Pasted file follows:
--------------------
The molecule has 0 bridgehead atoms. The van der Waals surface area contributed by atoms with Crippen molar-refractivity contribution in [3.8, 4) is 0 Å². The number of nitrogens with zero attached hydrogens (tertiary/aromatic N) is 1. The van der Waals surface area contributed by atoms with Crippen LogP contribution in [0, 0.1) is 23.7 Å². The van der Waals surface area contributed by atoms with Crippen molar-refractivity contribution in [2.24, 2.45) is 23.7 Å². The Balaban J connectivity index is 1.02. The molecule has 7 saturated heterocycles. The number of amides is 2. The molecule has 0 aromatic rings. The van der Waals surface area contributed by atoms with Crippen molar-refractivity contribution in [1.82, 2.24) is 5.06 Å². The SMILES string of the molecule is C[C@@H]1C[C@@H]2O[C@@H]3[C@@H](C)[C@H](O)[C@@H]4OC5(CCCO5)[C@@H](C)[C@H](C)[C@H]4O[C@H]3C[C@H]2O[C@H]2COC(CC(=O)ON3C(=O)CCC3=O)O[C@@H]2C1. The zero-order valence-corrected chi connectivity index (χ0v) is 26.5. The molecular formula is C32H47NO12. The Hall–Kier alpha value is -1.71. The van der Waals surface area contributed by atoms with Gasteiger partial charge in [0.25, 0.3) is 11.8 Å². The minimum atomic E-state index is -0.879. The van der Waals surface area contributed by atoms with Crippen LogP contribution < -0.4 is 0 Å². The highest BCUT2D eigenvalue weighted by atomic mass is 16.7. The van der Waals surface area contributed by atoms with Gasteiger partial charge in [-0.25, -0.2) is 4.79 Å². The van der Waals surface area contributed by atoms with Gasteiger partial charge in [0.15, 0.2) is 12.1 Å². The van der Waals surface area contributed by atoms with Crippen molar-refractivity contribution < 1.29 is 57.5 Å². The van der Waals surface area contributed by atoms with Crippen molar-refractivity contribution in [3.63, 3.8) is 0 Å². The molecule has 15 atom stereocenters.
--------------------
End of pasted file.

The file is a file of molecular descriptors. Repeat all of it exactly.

The molecule has 0 bridgehead atoms. The van der Waals surface area contributed by atoms with Crippen molar-refractivity contribution in [3.8, 4) is 0 Å². The number of nitrogens with zero attached hydrogens (tertiary/aromatic N) is 1. The van der Waals surface area contributed by atoms with Crippen LogP contribution in [0, 0.1) is 23.7 Å². The van der Waals surface area contributed by atoms with Crippen molar-refractivity contribution in [2.24, 2.45) is 23.7 Å². The Balaban J connectivity index is 1.02. The molecule has 7 saturated heterocycles. The number of amides is 2. The molecule has 0 aromatic rings. The van der Waals surface area contributed by atoms with Crippen molar-refractivity contribution in [1.82, 2.24) is 5.06 Å². The SMILES string of the molecule is C[C@@H]1C[C@@H]2O[C@@H]3[C@@H](C)[C@H](O)[C@@H]4OC5(CCCO5)[C@@H](C)[C@H](C)[C@H]4O[C@H]3C[C@H]2O[C@H]2COC(CC(=O)ON3C(=O)CCC3=O)O[C@@H]2C1. The zero-order valence-corrected chi connectivity index (χ0v) is 26.5. The molecular formula is C32H47NO12. The Hall–Kier alpha value is -1.71. The van der Waals surface area contributed by atoms with Gasteiger partial charge in [0.25, 0.3) is 11.8 Å². The minimum atomic E-state index is -0.879. The van der Waals surface area contributed by atoms with Crippen LogP contribution < -0.4 is 0 Å². The highest BCUT2D eigenvalue weighted by atomic mass is 16.7. The van der Waals surface area contributed by atoms with Gasteiger partial charge in [-0.25, -0.2) is 4.79 Å². The van der Waals surface area contributed by atoms with Gasteiger partial charge in [0.15, 0.2) is 12.1 Å². The van der Waals surface area contributed by atoms with Crippen molar-refractivity contribution < 1.29 is 57.5 Å². The van der Waals surface area contributed by atoms with Crippen molar-refractivity contribution in [3.63, 3.8) is 0 Å². The molecule has 15 atom stereocenters.